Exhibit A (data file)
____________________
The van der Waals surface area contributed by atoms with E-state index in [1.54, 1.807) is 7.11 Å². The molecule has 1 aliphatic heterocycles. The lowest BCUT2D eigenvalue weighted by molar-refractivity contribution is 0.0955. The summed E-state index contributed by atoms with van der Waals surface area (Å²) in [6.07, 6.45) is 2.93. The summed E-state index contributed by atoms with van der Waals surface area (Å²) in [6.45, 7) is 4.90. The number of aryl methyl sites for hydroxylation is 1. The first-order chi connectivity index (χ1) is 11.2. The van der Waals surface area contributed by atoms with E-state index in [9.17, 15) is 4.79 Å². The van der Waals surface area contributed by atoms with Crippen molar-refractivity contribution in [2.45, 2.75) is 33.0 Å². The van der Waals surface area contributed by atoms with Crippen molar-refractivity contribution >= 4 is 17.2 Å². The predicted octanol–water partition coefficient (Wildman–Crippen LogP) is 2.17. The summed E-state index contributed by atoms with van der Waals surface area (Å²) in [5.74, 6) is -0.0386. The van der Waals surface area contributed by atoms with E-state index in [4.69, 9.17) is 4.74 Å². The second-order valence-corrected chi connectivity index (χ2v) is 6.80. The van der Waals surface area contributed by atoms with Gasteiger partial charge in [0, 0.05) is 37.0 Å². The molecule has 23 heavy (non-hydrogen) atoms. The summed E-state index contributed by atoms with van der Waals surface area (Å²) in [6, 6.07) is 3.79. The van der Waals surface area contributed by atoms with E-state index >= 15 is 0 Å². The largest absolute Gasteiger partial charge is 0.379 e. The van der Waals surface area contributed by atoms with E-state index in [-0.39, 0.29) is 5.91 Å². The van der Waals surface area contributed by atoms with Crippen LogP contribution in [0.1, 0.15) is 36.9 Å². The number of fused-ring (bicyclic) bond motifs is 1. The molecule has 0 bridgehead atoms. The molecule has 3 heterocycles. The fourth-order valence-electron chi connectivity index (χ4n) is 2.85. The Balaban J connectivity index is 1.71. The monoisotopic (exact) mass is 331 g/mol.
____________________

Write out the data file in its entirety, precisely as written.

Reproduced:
The van der Waals surface area contributed by atoms with E-state index in [1.54, 1.807) is 7.11 Å². The molecule has 1 aliphatic heterocycles. The lowest BCUT2D eigenvalue weighted by molar-refractivity contribution is 0.0955. The summed E-state index contributed by atoms with van der Waals surface area (Å²) in [6.07, 6.45) is 2.93. The summed E-state index contributed by atoms with van der Waals surface area (Å²) in [6.45, 7) is 4.90. The number of aryl methyl sites for hydroxylation is 1. The first-order chi connectivity index (χ1) is 11.2. The van der Waals surface area contributed by atoms with E-state index in [9.17, 15) is 4.79 Å². The van der Waals surface area contributed by atoms with Crippen molar-refractivity contribution in [2.45, 2.75) is 33.0 Å². The van der Waals surface area contributed by atoms with Crippen molar-refractivity contribution >= 4 is 17.2 Å². The predicted octanol–water partition coefficient (Wildman–Crippen LogP) is 2.17. The summed E-state index contributed by atoms with van der Waals surface area (Å²) in [5.74, 6) is -0.0386. The van der Waals surface area contributed by atoms with E-state index in [4.69, 9.17) is 4.74 Å². The second-order valence-corrected chi connectivity index (χ2v) is 6.80. The van der Waals surface area contributed by atoms with Gasteiger partial charge in [0, 0.05) is 37.0 Å². The molecule has 23 heavy (non-hydrogen) atoms. The summed E-state index contributed by atoms with van der Waals surface area (Å²) in [6, 6.07) is 3.79. The van der Waals surface area contributed by atoms with E-state index >= 15 is 0 Å². The largest absolute Gasteiger partial charge is 0.379 e. The van der Waals surface area contributed by atoms with E-state index in [-0.39, 0.29) is 5.91 Å². The van der Waals surface area contributed by atoms with Crippen LogP contribution in [0.1, 0.15) is 36.9 Å². The number of fused-ring (bicyclic) bond motifs is 1. The molecule has 0 bridgehead atoms. The molecule has 3 heterocycles. The fourth-order valence-electron chi connectivity index (χ4n) is 2.85. The Balaban J connectivity index is 1.71. The monoisotopic (exact) mass is 331 g/mol.